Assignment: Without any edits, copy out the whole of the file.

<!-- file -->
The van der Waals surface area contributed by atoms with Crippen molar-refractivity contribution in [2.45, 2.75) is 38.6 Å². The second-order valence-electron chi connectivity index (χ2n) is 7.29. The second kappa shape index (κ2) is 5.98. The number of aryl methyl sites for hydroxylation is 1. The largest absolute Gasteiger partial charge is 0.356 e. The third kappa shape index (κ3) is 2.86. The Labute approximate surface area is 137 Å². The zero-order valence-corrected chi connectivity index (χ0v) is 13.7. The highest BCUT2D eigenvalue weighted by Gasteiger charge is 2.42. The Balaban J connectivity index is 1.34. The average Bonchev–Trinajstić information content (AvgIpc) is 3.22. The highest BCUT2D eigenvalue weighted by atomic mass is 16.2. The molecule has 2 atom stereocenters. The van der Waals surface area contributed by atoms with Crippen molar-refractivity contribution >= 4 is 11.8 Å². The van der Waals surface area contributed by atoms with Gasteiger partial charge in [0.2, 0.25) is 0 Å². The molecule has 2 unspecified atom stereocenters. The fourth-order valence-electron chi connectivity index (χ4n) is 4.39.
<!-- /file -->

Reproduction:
The van der Waals surface area contributed by atoms with Crippen molar-refractivity contribution in [2.45, 2.75) is 38.6 Å². The second-order valence-electron chi connectivity index (χ2n) is 7.29. The second kappa shape index (κ2) is 5.98. The number of aryl methyl sites for hydroxylation is 1. The largest absolute Gasteiger partial charge is 0.356 e. The third kappa shape index (κ3) is 2.86. The Labute approximate surface area is 137 Å². The zero-order valence-corrected chi connectivity index (χ0v) is 13.7. The highest BCUT2D eigenvalue weighted by Gasteiger charge is 2.42. The Balaban J connectivity index is 1.34. The average Bonchev–Trinajstić information content (AvgIpc) is 3.22. The highest BCUT2D eigenvalue weighted by atomic mass is 16.2. The molecule has 2 atom stereocenters. The van der Waals surface area contributed by atoms with Crippen molar-refractivity contribution >= 4 is 11.8 Å². The van der Waals surface area contributed by atoms with Gasteiger partial charge in [0.2, 0.25) is 0 Å². The molecule has 2 unspecified atom stereocenters. The fourth-order valence-electron chi connectivity index (χ4n) is 4.39.